DKM Hockey Podcast

Wednesday, March 28, 2012

Toughen Up, Cupcake

I don’t know if it’s Todd Bertuzzi’s fault or what, but something is missing from hockey today. Maybe I’m too set in my ways, maybe it’s because my interest in hockey didn’t come from 90’s Era Expansion. It very well maybe that it’s because I’m living in Columbus, OH that I notice this. What’s missing – The inherent toughness that comes from playing hockey and being a hockey player.  More over, learning it.  I’ve noticed this in two different areas - youth league and beer leagues.

In case you're wondering who Chuck Norris prays to each night.

In both instances, I blame the city in which I live. I’m going to start with Beer Leagues, especially the guys that learned to play as an adult (not to mention the roller hockey cross-over crowd) in this city. To those who learned to play as an adult: Toughen up. Beer league hockey is not non-contact, it is non-checking. You are required to wear full equipment for this reason. You are given a weapon and a means of transportation that will propel you faster than your feet ever will. The game is fast, powerful, and dangerous. You’re going to get bumped hard, you’re going to get tripped, you’re going to get hacked. I say this only once: watch what happens in the NHL on TV: 33.74 out of 35.58 body checks result in both participants skating away from each other. 99 out of 100 non-checking forms of contact in the NHL result in both players skating away from each other towards the play whether a penalty is called or not. Know what contact is allowed and what is not.

I understand the difference between getting bumped because a guy is trying to out-work me and a guy whacking me behind the knees just to be a douche. I know this because I played competitively growing up. You may have not played growing up because you lived in South Carolina, or your mom didn’t want you losing teeth, or there weren’t the funds in the household - whatever. As an adult, don’t whine like a little girl with a skinned knee of you get bumped off the puck. Don’t be a chatch to some guy who worked hard and made a physical play that took you off of your feet. It happens. However, be very cognizant of guys intentionally trying to hurt people or are unnecessarily physical and proceed with caution.

Happy Gilmore lays one on the Crypt Keeper.
Now, changing gears to youth hockey. If you’re a coach who yells at kids for crying or arbitrarily tells your kids to toughen up when they complain about contact, please don’t coach children ever again, especially if you’re a house coach. Goals come from two things, hard work and good passing. That first part, hard work, is usually some sort of a high velocity physical confrontation to win a six ounce piece of vulcanized rubber. Children under the age of 12 are still reacting to sudden and sharp physical contact with pain mechanisms that manifest themselves in tears and fears. On the other side, tears of frustration are something that need to be addressed professionally with kids over the age of 10. Crying because you got the puck taken away or missing the net should be discouraged, but in the best interest of the kids.  Don't be this guy...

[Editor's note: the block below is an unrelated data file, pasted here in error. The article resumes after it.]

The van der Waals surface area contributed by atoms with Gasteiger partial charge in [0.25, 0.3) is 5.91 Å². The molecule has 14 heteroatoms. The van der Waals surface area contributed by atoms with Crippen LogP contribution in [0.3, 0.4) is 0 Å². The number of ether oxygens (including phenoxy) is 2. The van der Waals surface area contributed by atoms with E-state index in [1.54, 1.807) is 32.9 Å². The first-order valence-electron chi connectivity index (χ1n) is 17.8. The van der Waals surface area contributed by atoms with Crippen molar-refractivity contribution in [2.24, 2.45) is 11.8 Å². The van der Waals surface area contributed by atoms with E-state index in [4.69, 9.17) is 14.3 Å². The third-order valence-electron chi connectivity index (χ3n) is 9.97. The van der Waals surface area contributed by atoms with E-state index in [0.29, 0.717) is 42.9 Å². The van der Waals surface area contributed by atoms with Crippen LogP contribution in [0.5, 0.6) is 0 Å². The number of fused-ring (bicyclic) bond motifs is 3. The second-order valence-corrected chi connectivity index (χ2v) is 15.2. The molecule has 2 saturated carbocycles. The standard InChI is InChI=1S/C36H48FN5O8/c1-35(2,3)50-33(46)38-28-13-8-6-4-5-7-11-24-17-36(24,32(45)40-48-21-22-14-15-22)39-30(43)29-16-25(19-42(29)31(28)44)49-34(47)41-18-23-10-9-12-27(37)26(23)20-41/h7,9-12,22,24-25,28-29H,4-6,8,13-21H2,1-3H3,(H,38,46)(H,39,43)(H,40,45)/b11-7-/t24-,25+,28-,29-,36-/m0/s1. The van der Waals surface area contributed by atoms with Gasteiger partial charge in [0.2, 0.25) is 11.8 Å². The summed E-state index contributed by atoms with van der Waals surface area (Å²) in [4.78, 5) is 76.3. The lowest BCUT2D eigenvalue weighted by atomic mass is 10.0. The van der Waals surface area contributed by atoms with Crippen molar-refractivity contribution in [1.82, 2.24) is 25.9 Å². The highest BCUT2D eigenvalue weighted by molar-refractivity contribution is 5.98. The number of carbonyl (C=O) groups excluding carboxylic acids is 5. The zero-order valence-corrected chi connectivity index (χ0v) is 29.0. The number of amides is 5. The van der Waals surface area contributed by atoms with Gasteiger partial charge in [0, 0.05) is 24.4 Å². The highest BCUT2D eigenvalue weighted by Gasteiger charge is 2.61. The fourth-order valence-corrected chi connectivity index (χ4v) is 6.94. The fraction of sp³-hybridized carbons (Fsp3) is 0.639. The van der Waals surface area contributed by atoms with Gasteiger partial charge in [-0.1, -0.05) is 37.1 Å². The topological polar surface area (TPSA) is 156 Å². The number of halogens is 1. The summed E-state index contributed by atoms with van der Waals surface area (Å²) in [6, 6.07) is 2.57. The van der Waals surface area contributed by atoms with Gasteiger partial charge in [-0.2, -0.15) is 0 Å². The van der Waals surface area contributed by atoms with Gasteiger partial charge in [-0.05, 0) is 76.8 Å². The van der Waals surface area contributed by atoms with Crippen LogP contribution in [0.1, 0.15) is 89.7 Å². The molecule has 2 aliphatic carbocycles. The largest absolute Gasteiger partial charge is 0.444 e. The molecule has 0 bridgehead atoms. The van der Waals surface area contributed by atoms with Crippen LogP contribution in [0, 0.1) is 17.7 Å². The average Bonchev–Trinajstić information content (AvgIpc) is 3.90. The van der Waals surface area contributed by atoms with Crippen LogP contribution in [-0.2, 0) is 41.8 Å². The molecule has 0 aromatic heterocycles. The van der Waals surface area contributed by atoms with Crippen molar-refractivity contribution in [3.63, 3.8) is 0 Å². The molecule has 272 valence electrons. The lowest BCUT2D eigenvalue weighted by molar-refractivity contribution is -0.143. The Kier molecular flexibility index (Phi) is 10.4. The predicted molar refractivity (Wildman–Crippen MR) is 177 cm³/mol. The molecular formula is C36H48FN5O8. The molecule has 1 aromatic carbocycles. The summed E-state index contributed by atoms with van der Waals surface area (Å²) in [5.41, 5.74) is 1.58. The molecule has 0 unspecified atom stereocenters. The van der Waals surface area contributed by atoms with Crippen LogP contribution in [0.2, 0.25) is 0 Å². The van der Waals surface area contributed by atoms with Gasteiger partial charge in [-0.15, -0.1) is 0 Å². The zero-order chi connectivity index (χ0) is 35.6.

Proving that you don't have to have a good career to be a hockey troll.

As a coach, you can't just tell a kid to be tough. You need to get to know the players and understand how each player listends.  After a few weeks, you get to know the players. You know the kids that drop at the slightest contact, the kids that drop when they feel they’ve been wronged, and the kids that won’t tell you if a bone is sticking out of their skin. The first two are easy to deal with if a player goes down on the ice, but no matter what, I always assume the kids are hurt. After establishing these are crocodile tears and not a real injury, I tell the player (if applicable) I have to take them off the ice. 90% of the time the kids hop right up and skate to the bench and the tears of disappointment go away. They get a little pep talk from me and they’re ready to go next shift. Sometimes, the tears increase, which confirms tears of frustration. Tears of frustration are a little more sensitive to deal with but should positively be immediately addressed on the bench.

Not missing an opportunity to teach, the coach applauds the player for not getting hurt in the offensive zone.

The manner in which you address the two types of crocodile tears is different, but the message is the same and positive. Clean physical contact is allowed and expected.  To teach this, I encourage my skills coach to run ‘battle drills’ in practice just as much as we work on breakouts so that the boys are comfortable with contact. It’s a simple 2v2 small area game where the kids are encouraged to use body position to gain puck position and at any time can shoot the puck on net. This is of course after we teach allowable contact and how to skate into the boards during contact at a non-checking age. They become comfortable with contact in a game like situation, with players they know, in an environment where you can quickly address problems or demonstrate proper technique. This is a great example of how you teach kids to work hard, and by proxy, be tough.

Legal contact at all levels of hockey.

As an adult, if you don’t know what contact is allowed and expected, our children will suffer, your beer league team will continue to stink, and women will shun you.  Don't be a beer league chatch when someone beats you with the body because somewhere a 10 year-old is better at dealing with it than you.

Remember kids, no matter how far you make it in hockey, all drains lead to the Beer Leagues.


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